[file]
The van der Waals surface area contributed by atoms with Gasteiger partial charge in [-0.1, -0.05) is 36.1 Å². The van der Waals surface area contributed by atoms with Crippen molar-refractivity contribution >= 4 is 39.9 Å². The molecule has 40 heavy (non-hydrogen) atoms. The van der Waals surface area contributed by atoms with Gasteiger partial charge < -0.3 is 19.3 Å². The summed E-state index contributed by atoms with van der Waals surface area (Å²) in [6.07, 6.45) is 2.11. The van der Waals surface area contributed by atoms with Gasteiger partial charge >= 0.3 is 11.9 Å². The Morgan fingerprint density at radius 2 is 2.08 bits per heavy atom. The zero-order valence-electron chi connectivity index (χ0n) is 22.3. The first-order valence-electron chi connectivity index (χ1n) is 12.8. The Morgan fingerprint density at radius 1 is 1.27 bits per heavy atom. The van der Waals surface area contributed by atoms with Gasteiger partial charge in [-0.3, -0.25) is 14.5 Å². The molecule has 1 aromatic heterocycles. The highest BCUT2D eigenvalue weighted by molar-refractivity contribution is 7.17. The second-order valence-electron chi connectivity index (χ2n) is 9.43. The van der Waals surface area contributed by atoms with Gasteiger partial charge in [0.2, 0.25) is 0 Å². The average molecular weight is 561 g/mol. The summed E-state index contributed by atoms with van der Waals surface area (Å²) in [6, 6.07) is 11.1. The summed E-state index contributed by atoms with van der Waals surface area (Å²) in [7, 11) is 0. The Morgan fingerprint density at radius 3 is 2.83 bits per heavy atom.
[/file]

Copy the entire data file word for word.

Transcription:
The van der Waals surface area contributed by atoms with Gasteiger partial charge in [-0.1, -0.05) is 36.1 Å². The van der Waals surface area contributed by atoms with Crippen molar-refractivity contribution >= 4 is 39.9 Å². The molecule has 40 heavy (non-hydrogen) atoms. The van der Waals surface area contributed by atoms with Gasteiger partial charge < -0.3 is 19.3 Å². The summed E-state index contributed by atoms with van der Waals surface area (Å²) in [6.07, 6.45) is 2.11. The van der Waals surface area contributed by atoms with Gasteiger partial charge >= 0.3 is 11.9 Å². The Morgan fingerprint density at radius 2 is 2.08 bits per heavy atom. The zero-order valence-electron chi connectivity index (χ0n) is 22.3. The first-order valence-electron chi connectivity index (χ1n) is 12.8. The Morgan fingerprint density at radius 1 is 1.27 bits per heavy atom. The van der Waals surface area contributed by atoms with Gasteiger partial charge in [-0.3, -0.25) is 14.5 Å². The molecule has 1 aromatic heterocycles. The highest BCUT2D eigenvalue weighted by molar-refractivity contribution is 7.17. The second-order valence-electron chi connectivity index (χ2n) is 9.43. The van der Waals surface area contributed by atoms with Gasteiger partial charge in [0.2, 0.25) is 0 Å². The average molecular weight is 561 g/mol. The summed E-state index contributed by atoms with van der Waals surface area (Å²) in [6, 6.07) is 11.1. The summed E-state index contributed by atoms with van der Waals surface area (Å²) in [7, 11) is 0. The Morgan fingerprint density at radius 3 is 2.83 bits per heavy atom.